Y-025. Implementation of a Novel PFGE Protocol for Group B Streptococcus Surveillance: A Neonatal Intensive Care Unit Case Study

A. M. Woron, J. K. MacFarquhar, J. P. Dill, M. Lehman, J. A. Gibson;
Tennessee Dept. of Hlth., Nashville, TN.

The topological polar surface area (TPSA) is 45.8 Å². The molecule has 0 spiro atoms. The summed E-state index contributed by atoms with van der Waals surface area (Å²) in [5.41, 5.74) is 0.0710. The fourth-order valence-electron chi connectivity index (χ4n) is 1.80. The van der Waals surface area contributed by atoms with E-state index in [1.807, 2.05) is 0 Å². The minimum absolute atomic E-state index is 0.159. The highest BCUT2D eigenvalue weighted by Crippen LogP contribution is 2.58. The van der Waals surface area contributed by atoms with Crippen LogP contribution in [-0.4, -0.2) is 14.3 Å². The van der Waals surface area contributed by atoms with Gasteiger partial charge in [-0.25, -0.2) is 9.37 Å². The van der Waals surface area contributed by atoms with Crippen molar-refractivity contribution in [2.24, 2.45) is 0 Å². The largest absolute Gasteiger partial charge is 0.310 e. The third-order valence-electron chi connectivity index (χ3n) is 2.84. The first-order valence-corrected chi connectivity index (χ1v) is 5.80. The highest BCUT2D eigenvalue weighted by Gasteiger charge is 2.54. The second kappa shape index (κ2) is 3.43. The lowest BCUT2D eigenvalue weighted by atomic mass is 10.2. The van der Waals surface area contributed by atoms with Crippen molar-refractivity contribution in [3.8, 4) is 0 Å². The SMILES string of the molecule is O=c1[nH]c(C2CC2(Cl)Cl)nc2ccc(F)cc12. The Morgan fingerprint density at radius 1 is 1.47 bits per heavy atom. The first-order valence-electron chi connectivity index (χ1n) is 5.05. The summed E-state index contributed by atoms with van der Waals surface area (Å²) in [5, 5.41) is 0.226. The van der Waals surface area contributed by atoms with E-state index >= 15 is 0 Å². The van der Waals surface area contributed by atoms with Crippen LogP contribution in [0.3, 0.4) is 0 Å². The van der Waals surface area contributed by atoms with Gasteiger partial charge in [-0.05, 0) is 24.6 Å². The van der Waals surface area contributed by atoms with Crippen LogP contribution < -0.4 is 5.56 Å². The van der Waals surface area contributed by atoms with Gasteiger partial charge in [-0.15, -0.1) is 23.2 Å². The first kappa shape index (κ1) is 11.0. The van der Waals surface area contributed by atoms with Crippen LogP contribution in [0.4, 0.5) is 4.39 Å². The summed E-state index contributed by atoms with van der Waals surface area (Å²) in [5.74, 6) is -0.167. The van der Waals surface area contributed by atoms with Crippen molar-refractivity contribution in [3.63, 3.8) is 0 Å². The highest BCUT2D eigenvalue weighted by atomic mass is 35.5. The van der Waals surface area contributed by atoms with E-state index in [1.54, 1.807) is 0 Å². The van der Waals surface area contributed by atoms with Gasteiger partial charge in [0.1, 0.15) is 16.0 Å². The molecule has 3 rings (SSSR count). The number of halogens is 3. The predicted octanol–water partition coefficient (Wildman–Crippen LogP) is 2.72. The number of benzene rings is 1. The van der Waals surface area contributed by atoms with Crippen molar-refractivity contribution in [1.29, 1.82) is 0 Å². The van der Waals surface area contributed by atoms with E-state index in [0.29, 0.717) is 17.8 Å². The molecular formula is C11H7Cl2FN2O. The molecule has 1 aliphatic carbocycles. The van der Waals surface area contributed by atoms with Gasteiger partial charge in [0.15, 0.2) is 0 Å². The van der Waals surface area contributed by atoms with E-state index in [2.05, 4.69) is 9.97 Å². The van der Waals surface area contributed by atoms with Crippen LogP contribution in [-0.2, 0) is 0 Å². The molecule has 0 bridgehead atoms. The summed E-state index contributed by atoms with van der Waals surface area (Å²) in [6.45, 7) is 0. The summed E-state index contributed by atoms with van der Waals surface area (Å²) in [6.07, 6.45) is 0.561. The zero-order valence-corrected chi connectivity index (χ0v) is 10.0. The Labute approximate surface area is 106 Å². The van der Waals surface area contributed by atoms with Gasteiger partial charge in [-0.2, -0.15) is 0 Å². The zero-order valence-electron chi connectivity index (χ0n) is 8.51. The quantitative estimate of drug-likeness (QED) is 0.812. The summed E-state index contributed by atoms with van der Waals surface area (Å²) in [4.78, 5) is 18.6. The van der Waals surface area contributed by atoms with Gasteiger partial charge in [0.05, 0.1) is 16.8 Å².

Infection with Group B Streptococcus (GBS) is the leading cause of neonatal sepsis and meningitis. In September 2007, the Tennessee Department of Health was notified of an outbreak of late-onset GBS sepsis in a neonatal intensive care unit (NICU). A pulsed-field gel electrophoresis (PFGE) protocol was developed to assist the epidemiology section in determining if the increase represented an outbreak requiring further investigation to identify the source of infection and prevent additional cases. A review of all 2007 NICU reports for GBS was conducted, followed by serotyping, PFGE, and multilocus sequence typing (MSLT) on case patient isolates. PFGE was performed on nine suspect cases and 32 unrelated isolates. Seven epi-related isolates were serotyped and three representative samples were tested by MLST. A literature search revealed limited examples of applying PFGE to GBS. None of the existing published protocols utilized the PulseNet global standard, Salmonella Braenderup H9812. A PFGE method was developed utilizing the PulseNet H9812 global standard. Tenover criteria were used to implicate related isolates for further investigation. Three distinct PFGE pattern groups, two serotypes (Ia and II), and a common MLST pattern ST23 and ST23 variant with a new allele were identified among the outbreak implicated isolates. Three isolates were indistinguishable with PFGE and MLST. The use of a novel PFGE protocol indicated the need for a full epidemiology investigation. This investigation indicated that multiple factors may have contributed to the outbreak occurring. Findings suggested a common source for three of the cases. PFGE and MLST results indicated that the GBS outbreak was multiclonal. The use of the PFGE H9812 global standard and universal running conditions sets the stage for multi-jurisdictional normalization and comparison of results. Rapid epidemiologic investigation and molecular subtyping resulted in identification of multiple transmission pathways, implementation of control measures, and cessation of transmission.